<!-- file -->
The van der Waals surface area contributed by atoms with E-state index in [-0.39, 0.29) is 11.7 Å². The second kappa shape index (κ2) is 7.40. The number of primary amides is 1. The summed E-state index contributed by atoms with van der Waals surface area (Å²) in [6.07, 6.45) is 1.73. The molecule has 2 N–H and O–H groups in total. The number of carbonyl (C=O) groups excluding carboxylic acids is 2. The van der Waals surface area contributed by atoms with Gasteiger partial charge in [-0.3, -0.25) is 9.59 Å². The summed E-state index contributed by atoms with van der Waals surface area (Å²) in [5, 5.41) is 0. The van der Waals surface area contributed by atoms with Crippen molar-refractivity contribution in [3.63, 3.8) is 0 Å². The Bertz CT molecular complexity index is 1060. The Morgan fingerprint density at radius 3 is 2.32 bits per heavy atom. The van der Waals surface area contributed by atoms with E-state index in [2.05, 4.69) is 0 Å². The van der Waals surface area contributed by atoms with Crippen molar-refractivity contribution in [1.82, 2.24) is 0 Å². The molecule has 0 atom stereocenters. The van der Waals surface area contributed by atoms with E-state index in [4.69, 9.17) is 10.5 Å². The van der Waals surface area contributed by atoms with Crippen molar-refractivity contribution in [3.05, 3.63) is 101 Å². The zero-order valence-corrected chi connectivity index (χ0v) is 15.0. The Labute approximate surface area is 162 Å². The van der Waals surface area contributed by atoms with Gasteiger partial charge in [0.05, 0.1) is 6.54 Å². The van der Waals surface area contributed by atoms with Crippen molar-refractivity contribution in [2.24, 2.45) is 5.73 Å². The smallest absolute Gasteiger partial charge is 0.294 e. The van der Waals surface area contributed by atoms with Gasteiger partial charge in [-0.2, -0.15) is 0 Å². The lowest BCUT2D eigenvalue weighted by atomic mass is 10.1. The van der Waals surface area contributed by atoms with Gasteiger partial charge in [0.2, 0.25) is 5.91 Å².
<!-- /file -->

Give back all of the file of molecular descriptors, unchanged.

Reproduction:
The van der Waals surface area contributed by atoms with E-state index in [-0.39, 0.29) is 11.7 Å². The second kappa shape index (κ2) is 7.40. The number of primary amides is 1. The summed E-state index contributed by atoms with van der Waals surface area (Å²) in [6.07, 6.45) is 1.73. The molecule has 2 N–H and O–H groups in total. The number of carbonyl (C=O) groups excluding carboxylic acids is 2. The van der Waals surface area contributed by atoms with Gasteiger partial charge in [-0.3, -0.25) is 9.59 Å². The summed E-state index contributed by atoms with van der Waals surface area (Å²) in [5, 5.41) is 0. The van der Waals surface area contributed by atoms with Crippen molar-refractivity contribution in [3.63, 3.8) is 0 Å². The Bertz CT molecular complexity index is 1060. The Morgan fingerprint density at radius 3 is 2.32 bits per heavy atom. The van der Waals surface area contributed by atoms with E-state index in [2.05, 4.69) is 0 Å². The van der Waals surface area contributed by atoms with Crippen molar-refractivity contribution in [1.82, 2.24) is 0 Å². The molecule has 0 atom stereocenters. The van der Waals surface area contributed by atoms with E-state index in [4.69, 9.17) is 10.5 Å². The van der Waals surface area contributed by atoms with Crippen molar-refractivity contribution in [3.05, 3.63) is 101 Å². The zero-order valence-corrected chi connectivity index (χ0v) is 15.0. The Labute approximate surface area is 162 Å². The van der Waals surface area contributed by atoms with Gasteiger partial charge in [0.05, 0.1) is 6.54 Å². The van der Waals surface area contributed by atoms with Crippen molar-refractivity contribution in [2.24, 2.45) is 5.73 Å². The smallest absolute Gasteiger partial charge is 0.294 e. The van der Waals surface area contributed by atoms with Gasteiger partial charge in [-0.2, -0.15) is 0 Å². The lowest BCUT2D eigenvalue weighted by atomic mass is 10.1. The van der Waals surface area contributed by atoms with Gasteiger partial charge in [0.2, 0.25) is 5.91 Å².